Session two of the first day of Mid-Atlantic Congress found me attending “Speaking of God in a Disenchanted World: Religious Education and Secularism” with Hosffman Ospino, PhD, an Assistant Professor of Theology and Religious Education at Boston College’s School of Theology and Ministry. Here is the description for this session, which was kindly sponsored by Our Sunday Visitor:
Religious educators and evangelizers are increasingly concerned about the rising number of people who claim not to believe (or not care about belief) in God. Is it possible to reconcile “the secular” and “the religious”? Are all possibilities of dialogue closed? Are we in the midst of a battle in which only one of these dimensions will emerge victorious? These are questions that call for reflection about Christianity’s public dimension in our society. This workshop proposes language and strategies to engage in this important conversation, particularly in the context of religious education with youth and young adults.
To say that this session felt like a graduate-level theology course would not be an exaggeration. And yet as philosophically complex as Dr. Ospino’s talk was, it was among my favorite at Congress. He began his remaks by looking at the intersection of faith and culture, at the paradigm shift in Western culture since the 16th century and at what session participants thought of when they heard the term “secularism“.
After looking at the “signs of our times”, we went on to examine 3 definitions or ways of understanding secularism, as well as ways in which people in our times are responding to the challenges of an increasingly secular society. Next Dr. Ospino spoke to Religious Education’s empowering impact and the fact that it leads Catholics to witness to their faith — that we should effectively view rising secularism not as an obstacle, but rather as an opportunity. Along those lines he proposed the three following possibilities:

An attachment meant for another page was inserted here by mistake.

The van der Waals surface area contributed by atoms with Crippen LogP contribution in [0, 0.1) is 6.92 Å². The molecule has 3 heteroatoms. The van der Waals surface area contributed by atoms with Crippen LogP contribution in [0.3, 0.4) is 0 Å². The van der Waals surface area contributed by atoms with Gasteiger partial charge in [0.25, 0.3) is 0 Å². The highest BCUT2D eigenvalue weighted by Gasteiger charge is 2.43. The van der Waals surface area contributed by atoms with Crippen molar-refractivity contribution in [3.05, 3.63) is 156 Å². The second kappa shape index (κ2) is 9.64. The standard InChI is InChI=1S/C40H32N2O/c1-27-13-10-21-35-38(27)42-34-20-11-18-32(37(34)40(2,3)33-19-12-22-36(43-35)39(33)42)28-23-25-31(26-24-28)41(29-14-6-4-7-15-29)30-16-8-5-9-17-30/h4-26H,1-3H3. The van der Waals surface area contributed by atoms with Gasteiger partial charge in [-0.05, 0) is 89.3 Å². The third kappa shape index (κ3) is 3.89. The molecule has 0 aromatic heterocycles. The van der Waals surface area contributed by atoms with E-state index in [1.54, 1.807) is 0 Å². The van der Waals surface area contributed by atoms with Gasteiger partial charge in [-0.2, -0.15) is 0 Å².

- The secular is not necessarily the opposite of the sacred, but its mediation – the secular becomes a challenge when we exclude the sacred. Reclaim the power of the secular to mediate the sacred – engage God through the popular culture.
- Enter the “courtyard of the Gentiles”: listen and dialogue – don’t lose identity but engage in dialogue without abandoning Catholic faith.
- Catholics must be articulate about what we believe: religious literacy, theological insight, expressive creativity.
Dr. Ospino concluded his remarks with five “signs of hope” for the Catholic Church in the United States. These included (with my notes, italicized):
- Young people’s trust of the sacred – engage it so we don’t lose them
- Immigrant communities – most bring the openness and are shaped by pre-modern mentality – take advantage of it (that God is at center of world) – 60% of Catholics from an ethnic group (40% hispanic) – to see a sign of hope go into ethnic communities – don’t have to sell it
- The theological community – in pastoral circles, some are suspicious of theologians – we need to work with them, there is much we can do.
- Artists and intellectuals – we need more creativity, more Catholic art, foster artists and intellectuals
- Social media – courtyard of the Gentiles for many people – blogs, FB, twitter, even bishops and popes jump onto this bandwagon
I’m certain that this article has not done justice to what I’d consider to be a “master course” in theology from Hosffman Ospino, PhD and I apologize for any points of this that I may have missed in sharing this with you. I’d like to strongly recommend his book Peter’s Catechism: Who Do You Say That I Am? Why Did You Doubt? Do You Love Me? published with Liguori Publications. If you find yourself with the opportunity to hear him speak, definitely attend — you will walk away not only educated, but also greatly inspired.